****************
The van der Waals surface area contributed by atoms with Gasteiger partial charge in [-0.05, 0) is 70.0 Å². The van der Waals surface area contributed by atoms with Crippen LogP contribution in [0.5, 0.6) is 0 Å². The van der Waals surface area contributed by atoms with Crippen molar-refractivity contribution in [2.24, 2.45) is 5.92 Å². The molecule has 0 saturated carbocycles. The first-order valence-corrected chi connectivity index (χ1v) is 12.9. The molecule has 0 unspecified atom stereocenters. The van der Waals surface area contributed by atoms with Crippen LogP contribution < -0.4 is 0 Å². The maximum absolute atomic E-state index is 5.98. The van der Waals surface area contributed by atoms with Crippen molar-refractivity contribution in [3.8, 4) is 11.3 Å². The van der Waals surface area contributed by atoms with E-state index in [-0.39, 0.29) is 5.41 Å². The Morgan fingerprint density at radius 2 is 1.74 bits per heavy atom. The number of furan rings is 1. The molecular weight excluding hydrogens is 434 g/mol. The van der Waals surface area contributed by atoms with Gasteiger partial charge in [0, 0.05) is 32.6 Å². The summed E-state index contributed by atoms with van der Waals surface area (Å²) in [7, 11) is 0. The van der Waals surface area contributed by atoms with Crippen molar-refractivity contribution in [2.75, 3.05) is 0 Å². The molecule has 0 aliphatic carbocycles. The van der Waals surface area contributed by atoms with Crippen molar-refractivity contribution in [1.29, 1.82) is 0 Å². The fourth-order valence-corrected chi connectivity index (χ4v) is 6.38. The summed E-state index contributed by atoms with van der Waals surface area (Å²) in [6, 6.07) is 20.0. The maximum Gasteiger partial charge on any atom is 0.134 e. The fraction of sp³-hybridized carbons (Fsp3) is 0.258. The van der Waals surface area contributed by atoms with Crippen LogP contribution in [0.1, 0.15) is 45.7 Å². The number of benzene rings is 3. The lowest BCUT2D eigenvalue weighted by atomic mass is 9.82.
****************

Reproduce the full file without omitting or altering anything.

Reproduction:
The van der Waals surface area contributed by atoms with Gasteiger partial charge in [-0.05, 0) is 70.0 Å². The van der Waals surface area contributed by atoms with Crippen LogP contribution in [0.5, 0.6) is 0 Å². The van der Waals surface area contributed by atoms with Crippen molar-refractivity contribution in [2.24, 2.45) is 5.92 Å². The molecule has 0 saturated carbocycles. The first-order valence-corrected chi connectivity index (χ1v) is 12.9. The molecule has 0 unspecified atom stereocenters. The van der Waals surface area contributed by atoms with Crippen LogP contribution < -0.4 is 0 Å². The maximum absolute atomic E-state index is 5.98. The van der Waals surface area contributed by atoms with Crippen molar-refractivity contribution in [3.8, 4) is 11.3 Å². The van der Waals surface area contributed by atoms with E-state index in [-0.39, 0.29) is 5.41 Å². The Morgan fingerprint density at radius 2 is 1.74 bits per heavy atom. The number of furan rings is 1. The molecular weight excluding hydrogens is 434 g/mol. The van der Waals surface area contributed by atoms with Gasteiger partial charge in [0, 0.05) is 32.6 Å². The summed E-state index contributed by atoms with van der Waals surface area (Å²) in [7, 11) is 0. The van der Waals surface area contributed by atoms with Crippen molar-refractivity contribution in [2.75, 3.05) is 0 Å². The molecule has 0 aliphatic carbocycles. The van der Waals surface area contributed by atoms with Crippen molar-refractivity contribution in [1.29, 1.82) is 0 Å². The fourth-order valence-corrected chi connectivity index (χ4v) is 6.38. The summed E-state index contributed by atoms with van der Waals surface area (Å²) in [6, 6.07) is 20.0. The maximum Gasteiger partial charge on any atom is 0.134 e. The fraction of sp³-hybridized carbons (Fsp3) is 0.258. The van der Waals surface area contributed by atoms with Crippen LogP contribution in [0.1, 0.15) is 45.7 Å². The number of benzene rings is 3. The lowest BCUT2D eigenvalue weighted by atomic mass is 9.82.